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A mirror of Brazilian research

Pesquisa FAPESP is a very young magazine. It is just three years old in its present format. Or, if e include in its history the house organ Notícias FAPESP – from which this magazine stemmed – seven years old. But, albeit young, it is already one of the most important scientific publications in Brazil. The reason for this is that Pesquisa FAPESP offers to its readership, every month, a novel and consistent view of what is the best research carried out in this country, besides an outlook of the political decisions that have been sustaining its scientific and technological development. Its ultimate goal is to mirror the creative capacity, competence and endurance to overcome challenges of the Brazilian scientific community. And precisely for these characteristics Pesquisa FAPESP has become – in very little time – a reference for those who wish to discover more about the scientific production in Brazil, and for those who need to show the results of this production to the society and the media.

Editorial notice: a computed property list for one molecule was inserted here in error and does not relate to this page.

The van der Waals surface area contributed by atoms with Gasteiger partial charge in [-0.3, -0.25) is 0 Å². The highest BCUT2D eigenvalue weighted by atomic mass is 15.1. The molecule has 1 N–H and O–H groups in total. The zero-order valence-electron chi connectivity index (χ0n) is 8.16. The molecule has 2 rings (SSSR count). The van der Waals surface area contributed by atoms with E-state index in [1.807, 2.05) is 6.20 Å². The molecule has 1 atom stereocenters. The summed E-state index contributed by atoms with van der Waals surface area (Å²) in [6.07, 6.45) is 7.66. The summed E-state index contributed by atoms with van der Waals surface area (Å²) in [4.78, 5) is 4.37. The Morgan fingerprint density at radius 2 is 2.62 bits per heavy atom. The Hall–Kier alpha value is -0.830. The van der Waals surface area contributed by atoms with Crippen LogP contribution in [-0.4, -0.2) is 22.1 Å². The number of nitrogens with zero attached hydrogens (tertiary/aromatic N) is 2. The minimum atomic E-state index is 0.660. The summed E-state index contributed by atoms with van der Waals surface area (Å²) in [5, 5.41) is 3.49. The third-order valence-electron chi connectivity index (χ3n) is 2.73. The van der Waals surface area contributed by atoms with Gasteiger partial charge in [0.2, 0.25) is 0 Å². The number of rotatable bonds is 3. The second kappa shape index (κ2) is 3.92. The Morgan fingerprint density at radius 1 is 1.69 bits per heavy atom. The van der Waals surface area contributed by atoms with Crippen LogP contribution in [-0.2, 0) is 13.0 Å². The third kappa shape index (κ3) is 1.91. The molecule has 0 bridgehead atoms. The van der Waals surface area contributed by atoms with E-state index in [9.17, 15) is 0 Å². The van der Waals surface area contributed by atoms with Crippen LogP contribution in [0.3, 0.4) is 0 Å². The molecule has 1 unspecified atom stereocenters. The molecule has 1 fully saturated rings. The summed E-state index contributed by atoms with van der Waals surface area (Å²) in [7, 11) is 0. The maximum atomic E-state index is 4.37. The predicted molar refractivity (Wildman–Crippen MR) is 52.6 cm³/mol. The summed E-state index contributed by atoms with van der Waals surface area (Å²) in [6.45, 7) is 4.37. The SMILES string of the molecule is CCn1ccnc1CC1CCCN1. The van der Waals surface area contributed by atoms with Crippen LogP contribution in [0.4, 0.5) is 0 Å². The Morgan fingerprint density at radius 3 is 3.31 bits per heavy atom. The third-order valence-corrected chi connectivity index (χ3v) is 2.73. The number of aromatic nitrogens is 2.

This first special issue in English Pesquisa FAPESP, with 72 pages and a small print run of a thousand copies (whereas the monthly issues in Portuguese, with 96 pages, reach 42 thousand copies), targets the scientific institutions, the media and governmental organs linked to science and technology around the world. This issue brings an assortment of some of the many stories produced by our team between March and November of 2002 and we expect that through this sampling the reader will have a balanced view of the knowledge produced in Brazil. There is an on-line version of the monthly magazine ( in English and in Spanish. That version provides deeper insight into the research effort in our country.

To wrap it up, a few words about FAPESP – the institution that has created and is responsible for the magazine Pesquisa FAPESP. This acronym stands for São Paulo State Research Foundation, one of the main agencies of science support in Brazil, which has completed forty years of existence in 2002. Intrinsically linked to the history and expansion of scientific research in a state that accounts for nearly 50% of the Brazilian scientific production, this foundation  – linked to the state government  – oversees resources that correspond to 1% of the state tax revenues. The Foundation directs this money to research, in all fields of knowledge and technology, the merit of purposals being assessed by peers of the national scientific community itself. In special circunstances, reference is made to international advisors; an example is provided by the genetic sequencing of the bacterium  Xylella fastidiosa, concluded in 2000. The diffusional scientifc knowledge is part of FAPESP’s institutional mission and Pesquisa FAPESP is the means it has chosen to achieve its goal.